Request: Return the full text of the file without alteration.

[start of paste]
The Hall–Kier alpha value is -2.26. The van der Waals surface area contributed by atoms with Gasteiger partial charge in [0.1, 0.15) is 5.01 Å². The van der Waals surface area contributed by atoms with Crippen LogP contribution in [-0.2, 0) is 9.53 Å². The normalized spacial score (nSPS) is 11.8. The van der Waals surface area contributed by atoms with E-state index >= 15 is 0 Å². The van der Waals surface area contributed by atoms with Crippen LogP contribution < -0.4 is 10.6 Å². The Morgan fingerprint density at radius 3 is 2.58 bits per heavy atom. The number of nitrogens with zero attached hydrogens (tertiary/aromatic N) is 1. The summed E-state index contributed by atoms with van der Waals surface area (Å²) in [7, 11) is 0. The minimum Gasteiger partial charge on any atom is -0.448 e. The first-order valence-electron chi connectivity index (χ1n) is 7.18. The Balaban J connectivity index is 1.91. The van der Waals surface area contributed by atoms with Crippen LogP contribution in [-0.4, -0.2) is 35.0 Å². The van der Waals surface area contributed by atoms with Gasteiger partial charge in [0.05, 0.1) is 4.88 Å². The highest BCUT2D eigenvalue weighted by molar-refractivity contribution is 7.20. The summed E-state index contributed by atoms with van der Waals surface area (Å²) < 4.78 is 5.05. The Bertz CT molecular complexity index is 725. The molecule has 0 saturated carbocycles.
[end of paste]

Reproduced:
The Hall–Kier alpha value is -2.26. The van der Waals surface area contributed by atoms with Gasteiger partial charge in [0.1, 0.15) is 5.01 Å². The van der Waals surface area contributed by atoms with Crippen LogP contribution in [-0.2, 0) is 9.53 Å². The normalized spacial score (nSPS) is 11.8. The van der Waals surface area contributed by atoms with E-state index >= 15 is 0 Å². The van der Waals surface area contributed by atoms with Crippen LogP contribution < -0.4 is 10.6 Å². The Morgan fingerprint density at radius 3 is 2.58 bits per heavy atom. The number of nitrogens with zero attached hydrogens (tertiary/aromatic N) is 1. The summed E-state index contributed by atoms with van der Waals surface area (Å²) in [7, 11) is 0. The minimum Gasteiger partial charge on any atom is -0.448 e. The first-order valence-electron chi connectivity index (χ1n) is 7.18. The Balaban J connectivity index is 1.91. The van der Waals surface area contributed by atoms with Crippen LogP contribution in [-0.4, -0.2) is 35.0 Å². The van der Waals surface area contributed by atoms with Gasteiger partial charge in [0.05, 0.1) is 4.88 Å². The highest BCUT2D eigenvalue weighted by molar-refractivity contribution is 7.20. The summed E-state index contributed by atoms with van der Waals surface area (Å²) < 4.78 is 5.05. The Bertz CT molecular complexity index is 725. The molecule has 0 saturated carbocycles.